The clear purpose of the 1968 revision embodied in article VIII, section 2 was to give the municipalities inherent power to meet municipal needs. But "inherent" is not to be confused with "absolute" or even with "supreme" in this context. The legislature's retained power is now one of limitation rather than one of grace, but it remains an all-pervasive power, nonetheless.

    Thus, the words "except as otherwise provided by law" must be read as modifying the entire sentence preceding it. Such a reading is supported by historical analysis, grammatical precepts, and common sense. It finds further support in the commentary to the 1968 Florida Constitution provided by the reporter for the Constitutional Revision Commission, Talbot "Sandy" D'Alemberte:

    The provisions in the subsection were new with the Revision Commission proposal, but the 1885 Constitution granted the power to the legislature to prescribe the jurisdiction and powers of municipalities by law in Article VIII, Section 8. The apparent difference is that under the new language, all municipalities have governmental, corporate and proprietary powers unless provided otherwise by law, whereas under the 1885 Constitution, municipalities had only those powers expressly granted by law.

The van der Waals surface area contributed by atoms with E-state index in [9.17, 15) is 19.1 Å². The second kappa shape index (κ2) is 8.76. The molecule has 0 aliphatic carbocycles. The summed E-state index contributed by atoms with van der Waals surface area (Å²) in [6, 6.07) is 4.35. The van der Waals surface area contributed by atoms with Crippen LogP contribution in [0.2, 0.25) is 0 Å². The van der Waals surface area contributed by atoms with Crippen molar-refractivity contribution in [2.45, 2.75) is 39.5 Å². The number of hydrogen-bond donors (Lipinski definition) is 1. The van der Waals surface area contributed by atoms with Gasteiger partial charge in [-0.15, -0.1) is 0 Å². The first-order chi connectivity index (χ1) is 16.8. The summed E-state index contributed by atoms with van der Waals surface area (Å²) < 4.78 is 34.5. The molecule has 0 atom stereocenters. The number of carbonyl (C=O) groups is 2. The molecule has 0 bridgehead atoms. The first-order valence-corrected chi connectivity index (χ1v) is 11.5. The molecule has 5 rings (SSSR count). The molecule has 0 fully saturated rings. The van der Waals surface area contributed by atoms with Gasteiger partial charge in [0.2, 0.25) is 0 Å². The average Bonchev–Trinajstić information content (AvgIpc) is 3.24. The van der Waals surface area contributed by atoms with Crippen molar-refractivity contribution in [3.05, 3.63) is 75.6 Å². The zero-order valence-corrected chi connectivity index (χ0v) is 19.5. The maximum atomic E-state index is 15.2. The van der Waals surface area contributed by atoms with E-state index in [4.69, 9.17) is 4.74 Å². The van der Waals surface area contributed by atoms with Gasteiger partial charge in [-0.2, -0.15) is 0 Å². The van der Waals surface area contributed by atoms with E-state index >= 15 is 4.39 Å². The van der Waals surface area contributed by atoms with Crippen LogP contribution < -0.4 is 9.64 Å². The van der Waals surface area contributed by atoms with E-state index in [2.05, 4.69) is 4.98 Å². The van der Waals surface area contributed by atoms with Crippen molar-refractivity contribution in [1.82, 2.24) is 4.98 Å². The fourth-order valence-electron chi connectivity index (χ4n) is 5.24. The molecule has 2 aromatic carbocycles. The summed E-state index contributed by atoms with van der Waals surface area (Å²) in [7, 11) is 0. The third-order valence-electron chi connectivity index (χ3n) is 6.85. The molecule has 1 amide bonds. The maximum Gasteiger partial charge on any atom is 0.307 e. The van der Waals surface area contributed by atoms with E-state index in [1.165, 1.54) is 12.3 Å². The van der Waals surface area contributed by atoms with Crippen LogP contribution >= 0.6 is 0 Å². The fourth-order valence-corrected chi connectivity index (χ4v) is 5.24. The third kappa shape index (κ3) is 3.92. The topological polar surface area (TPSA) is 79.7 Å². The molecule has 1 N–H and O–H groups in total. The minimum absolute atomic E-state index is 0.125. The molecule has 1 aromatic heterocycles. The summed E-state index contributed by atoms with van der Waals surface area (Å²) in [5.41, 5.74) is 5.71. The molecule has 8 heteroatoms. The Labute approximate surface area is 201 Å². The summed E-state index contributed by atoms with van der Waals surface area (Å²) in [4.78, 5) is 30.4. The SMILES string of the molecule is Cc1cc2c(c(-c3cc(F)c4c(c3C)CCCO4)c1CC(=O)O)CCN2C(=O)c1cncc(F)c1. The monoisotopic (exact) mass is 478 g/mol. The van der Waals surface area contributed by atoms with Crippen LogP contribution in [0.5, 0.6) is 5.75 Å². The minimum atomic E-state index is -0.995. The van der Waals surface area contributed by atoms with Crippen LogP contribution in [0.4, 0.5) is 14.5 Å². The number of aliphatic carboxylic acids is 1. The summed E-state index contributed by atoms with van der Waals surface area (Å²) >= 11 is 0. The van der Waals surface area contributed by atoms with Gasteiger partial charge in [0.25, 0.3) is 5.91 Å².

(Emphasis supplied.)

    We therefore hold that the enactment of Chapter 69-1215 was a constitutional exercise of power specifically reserved to the legislature in article VIII, section 2(b).

    Turning to the second allegation of unconstitutionality, that the Authority was a non-elected legislative body, in contravention of the last sentence of section 2(b), we find this issue is controlled by our decision in Cooksey v. Utilities Commission, 261 So. 2d 129 (Fla. 1972). There we held that the proprietarial powers and duties vested in the Utility Commission of New Smyrna Beach did not constitute an improper delegation of legislative duties. We find nothing in Chapter 69-1215 which would require a different result here.

    We therefore reverse the decision of the circuit court and remand with orders that the Authority's demand for injunctive relief be granted and that ordinances 84-12 through 84-15 of the City Commission of the City of Lake Worth be declared void as violative of section 166.021, Florida Statutes (1983). The Authority's petition for attorney's fees is denied.

    It is so ordered.

    BOYD, C.J., and ADKINS, OVERTON, ALDERMAN, McDONALD and SHAW, JJ., concur.